Falling Off the Cliff

"Karma""Good Karma"No, not the fiscal cliff, the artistic cliff. Have you ever been asked to create something you have no history with? Did it make you have flop sweat or feel slightly sick?  You are not alone.

Recently I was asked to paint a portrait of a dog. Having never painted or drawn a dog, I was nervous.

I wasn’t sure I could do it or if they would like it.  But, I chose to step outside my comfort zone and am glad I did.

For many people a dog is a member of the family.  Trying to capture the personality that they know and love can be tricky, especially if you have never met the dog.  I worked from pictures and made it clear to the client that there was no obligation to like the painting.  I felt that gave us each an option to walk away if things did not work out.

The first painting was well received and someone else saw it and asked me to do their dog (the one pictured here). That became a surprise Christmas present and the person receiving it was delighted.

I captured the heart shape spot on the nose and it was (unbeknownst to me) a special feature on their dog.
I now have two more paintings I am going to do.

Stretching your abilities is very scary and thrilling at the same time.  I guess the lesson here is that you should never be afraid to try something new. And in trying it, you may find there is an area of Art that you enjoy doing.

Keep making Art.

Selling You and Your Art

You cannot seperate you from your art.  You are the one who creates the art, so your soul and personality are front and center whether you are in the room or not.  Get used to the idea that you become part of what is being marketed.  Marketing is a multi-level effort, so I will first talk about the one piece of advertising that every artist should use, your business card.  It is the first impression people get of you as a professional artist and if it is not inspiring, it may be the last.

A representation of your art on your card becomes your “logo” that reminds people of your art.  I recently went through some artist cards I had saved and found one with no image.  I have no idea what the artist does or why I was interested enough to save his card.  I could probably find out by visiting his web site, but in this busy world can you blame people for just dumping it?  So, be sure to show your art.

When I first needed cards, I tried to save money by using the computer paper that pulls apart into cards.  Of course my computer skills were less than perfect and my Photoshop knowledge was non-existent.  But, even if I had all the skills, these cards would not have impressed.  The paper quality is too light and the finish has to be printable, so it cannot have a nice coating..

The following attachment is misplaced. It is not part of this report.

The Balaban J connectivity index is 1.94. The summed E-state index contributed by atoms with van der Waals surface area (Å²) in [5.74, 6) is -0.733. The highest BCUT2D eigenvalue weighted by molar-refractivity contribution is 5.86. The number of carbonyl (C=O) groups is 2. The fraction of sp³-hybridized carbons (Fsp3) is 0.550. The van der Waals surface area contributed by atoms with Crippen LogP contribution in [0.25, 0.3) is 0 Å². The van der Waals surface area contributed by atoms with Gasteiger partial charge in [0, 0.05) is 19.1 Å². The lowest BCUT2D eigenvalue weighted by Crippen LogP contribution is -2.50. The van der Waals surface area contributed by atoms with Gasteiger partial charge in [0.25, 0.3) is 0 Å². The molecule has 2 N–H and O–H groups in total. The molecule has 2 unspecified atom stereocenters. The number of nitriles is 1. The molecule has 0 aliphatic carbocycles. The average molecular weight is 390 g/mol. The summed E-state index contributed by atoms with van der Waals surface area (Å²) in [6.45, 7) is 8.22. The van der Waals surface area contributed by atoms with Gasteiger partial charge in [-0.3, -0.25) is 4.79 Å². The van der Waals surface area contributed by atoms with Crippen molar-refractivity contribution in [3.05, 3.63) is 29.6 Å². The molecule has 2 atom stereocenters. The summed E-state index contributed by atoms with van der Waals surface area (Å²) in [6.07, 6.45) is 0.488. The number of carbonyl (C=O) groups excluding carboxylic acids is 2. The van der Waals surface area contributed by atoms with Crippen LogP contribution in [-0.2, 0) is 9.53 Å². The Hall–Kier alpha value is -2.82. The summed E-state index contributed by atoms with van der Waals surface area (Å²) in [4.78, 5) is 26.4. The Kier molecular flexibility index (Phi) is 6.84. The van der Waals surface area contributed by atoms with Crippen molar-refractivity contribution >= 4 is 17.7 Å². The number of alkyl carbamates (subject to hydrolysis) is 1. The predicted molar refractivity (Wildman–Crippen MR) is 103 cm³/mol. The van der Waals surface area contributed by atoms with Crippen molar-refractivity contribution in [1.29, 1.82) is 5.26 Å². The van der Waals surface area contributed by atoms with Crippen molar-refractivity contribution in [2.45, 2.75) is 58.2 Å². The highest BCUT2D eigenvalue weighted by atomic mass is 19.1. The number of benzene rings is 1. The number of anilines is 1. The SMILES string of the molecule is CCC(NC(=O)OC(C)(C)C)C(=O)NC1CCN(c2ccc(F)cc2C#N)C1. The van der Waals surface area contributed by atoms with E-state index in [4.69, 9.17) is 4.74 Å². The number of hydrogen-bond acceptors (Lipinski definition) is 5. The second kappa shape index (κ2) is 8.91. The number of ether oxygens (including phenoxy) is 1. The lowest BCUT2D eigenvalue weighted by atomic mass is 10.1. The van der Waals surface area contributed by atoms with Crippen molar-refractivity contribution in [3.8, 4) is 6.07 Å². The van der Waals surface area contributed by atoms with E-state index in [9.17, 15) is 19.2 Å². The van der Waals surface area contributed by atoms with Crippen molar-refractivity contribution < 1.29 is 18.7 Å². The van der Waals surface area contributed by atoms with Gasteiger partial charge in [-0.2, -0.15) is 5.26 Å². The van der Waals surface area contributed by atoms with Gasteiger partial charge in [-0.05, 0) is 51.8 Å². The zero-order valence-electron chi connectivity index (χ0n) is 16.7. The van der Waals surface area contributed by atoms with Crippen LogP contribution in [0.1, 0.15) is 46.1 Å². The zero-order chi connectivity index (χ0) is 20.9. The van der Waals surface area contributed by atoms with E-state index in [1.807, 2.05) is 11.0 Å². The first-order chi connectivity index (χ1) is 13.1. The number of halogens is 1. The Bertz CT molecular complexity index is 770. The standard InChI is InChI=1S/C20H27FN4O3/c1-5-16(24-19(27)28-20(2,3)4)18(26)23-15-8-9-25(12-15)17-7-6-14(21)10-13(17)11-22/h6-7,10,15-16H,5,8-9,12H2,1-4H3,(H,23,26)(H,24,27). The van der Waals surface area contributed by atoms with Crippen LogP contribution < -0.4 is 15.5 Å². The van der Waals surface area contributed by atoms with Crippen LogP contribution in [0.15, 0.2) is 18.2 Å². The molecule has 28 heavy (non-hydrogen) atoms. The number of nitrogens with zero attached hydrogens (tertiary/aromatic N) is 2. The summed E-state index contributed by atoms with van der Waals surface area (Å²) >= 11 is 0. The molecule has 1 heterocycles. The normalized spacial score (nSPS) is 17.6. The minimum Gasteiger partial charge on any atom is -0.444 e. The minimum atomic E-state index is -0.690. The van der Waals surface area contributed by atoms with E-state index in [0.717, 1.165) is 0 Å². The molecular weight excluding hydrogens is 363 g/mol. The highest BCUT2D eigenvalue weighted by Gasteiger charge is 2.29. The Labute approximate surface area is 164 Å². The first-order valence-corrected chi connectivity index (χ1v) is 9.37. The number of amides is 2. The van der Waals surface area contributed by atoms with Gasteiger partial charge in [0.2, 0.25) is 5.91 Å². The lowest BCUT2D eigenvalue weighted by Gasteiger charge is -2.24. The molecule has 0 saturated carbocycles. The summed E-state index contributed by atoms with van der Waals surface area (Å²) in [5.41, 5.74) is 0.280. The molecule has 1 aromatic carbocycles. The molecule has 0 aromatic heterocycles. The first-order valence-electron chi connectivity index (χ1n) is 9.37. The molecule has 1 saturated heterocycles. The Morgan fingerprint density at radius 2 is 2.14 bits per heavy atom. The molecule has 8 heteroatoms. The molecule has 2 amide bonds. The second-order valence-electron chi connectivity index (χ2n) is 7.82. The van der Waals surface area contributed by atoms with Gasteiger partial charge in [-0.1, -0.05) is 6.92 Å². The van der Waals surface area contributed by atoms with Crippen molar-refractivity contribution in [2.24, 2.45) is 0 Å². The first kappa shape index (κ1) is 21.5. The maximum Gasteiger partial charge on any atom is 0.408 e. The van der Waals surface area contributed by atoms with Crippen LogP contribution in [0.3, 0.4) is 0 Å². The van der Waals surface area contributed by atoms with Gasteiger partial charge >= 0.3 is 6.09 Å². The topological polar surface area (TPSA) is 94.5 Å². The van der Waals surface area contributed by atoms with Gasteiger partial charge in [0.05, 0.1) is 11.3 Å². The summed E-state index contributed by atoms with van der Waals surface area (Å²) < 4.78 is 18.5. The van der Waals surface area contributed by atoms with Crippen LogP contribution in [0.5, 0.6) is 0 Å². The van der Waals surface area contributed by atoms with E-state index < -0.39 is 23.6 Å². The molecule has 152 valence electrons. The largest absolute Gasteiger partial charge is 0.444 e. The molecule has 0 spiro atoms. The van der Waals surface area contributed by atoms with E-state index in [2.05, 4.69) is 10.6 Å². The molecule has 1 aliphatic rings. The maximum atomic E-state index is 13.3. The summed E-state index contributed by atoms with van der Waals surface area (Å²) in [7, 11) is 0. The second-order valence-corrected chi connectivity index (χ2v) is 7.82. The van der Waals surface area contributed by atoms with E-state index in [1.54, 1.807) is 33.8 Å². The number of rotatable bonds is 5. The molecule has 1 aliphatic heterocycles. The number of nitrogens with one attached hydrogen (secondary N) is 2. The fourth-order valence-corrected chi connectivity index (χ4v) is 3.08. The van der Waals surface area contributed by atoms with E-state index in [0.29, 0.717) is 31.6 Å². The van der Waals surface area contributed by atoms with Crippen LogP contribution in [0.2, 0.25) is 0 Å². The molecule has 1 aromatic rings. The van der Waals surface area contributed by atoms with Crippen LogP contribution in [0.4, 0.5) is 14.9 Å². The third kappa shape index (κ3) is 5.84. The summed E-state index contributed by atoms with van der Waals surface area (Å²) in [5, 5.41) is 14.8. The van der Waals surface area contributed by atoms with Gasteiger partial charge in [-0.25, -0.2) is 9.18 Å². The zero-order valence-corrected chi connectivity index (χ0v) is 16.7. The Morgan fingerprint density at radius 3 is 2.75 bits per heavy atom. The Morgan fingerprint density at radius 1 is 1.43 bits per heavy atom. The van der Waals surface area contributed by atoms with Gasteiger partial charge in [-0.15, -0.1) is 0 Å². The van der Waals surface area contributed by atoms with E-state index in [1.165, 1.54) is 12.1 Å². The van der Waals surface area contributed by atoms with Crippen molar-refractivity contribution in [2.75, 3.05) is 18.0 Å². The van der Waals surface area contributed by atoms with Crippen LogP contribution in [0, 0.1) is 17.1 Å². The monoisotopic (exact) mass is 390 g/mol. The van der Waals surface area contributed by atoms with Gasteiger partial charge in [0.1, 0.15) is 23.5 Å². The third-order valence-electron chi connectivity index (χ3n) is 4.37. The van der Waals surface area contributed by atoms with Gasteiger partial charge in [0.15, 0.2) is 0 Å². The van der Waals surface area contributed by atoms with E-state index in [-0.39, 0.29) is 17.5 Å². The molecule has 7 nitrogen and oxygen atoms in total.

I started collecting other artists cards and seperated them into successful and non-successful cards.  Things started to stand out.  Whether you print on both sides or not is up to you.  If you print on the back, you lose the spot you can write a note such as the name, price , and size of a piece a client is interested in.  On the positive side, you get more coverage; more information out there.

Putting your image on the card with lettering over the top can be problematic.  If your letters get lost over part of the image because the colors are too similar, you defeat the purpose.  Keeping the image and the lettering seperate works the best, although it decreases the size of the printed area.  One way to make this all look good is to stick with one really easy to read font and change the size or boldness to highlight information.  Keep it simple.  Pick out the most important information, you name, perhaps a phone number, e-mail, or website.  If in doubt, leave something out.  This is not your entire resume, just a way for people to contact you.

Start small with a few cards.  Good sources of cards in small numbers are www.vistaprint.com or www.overnightprints.com.  They both have great deals on a small number of cards.  250 business cards for $15 plus shipping or some variation.  The great part  is you can keep the general layout each time you print and simply change out your image.  I have seen artists lay out several piles of business cards with a different image used for each stack.  It can work as an opinion poll, the image that gets taken the most is a winner!

The most important thing is to get a card!  Everyone expects you to have one, live up to those expectations, keep it professional and keep making art.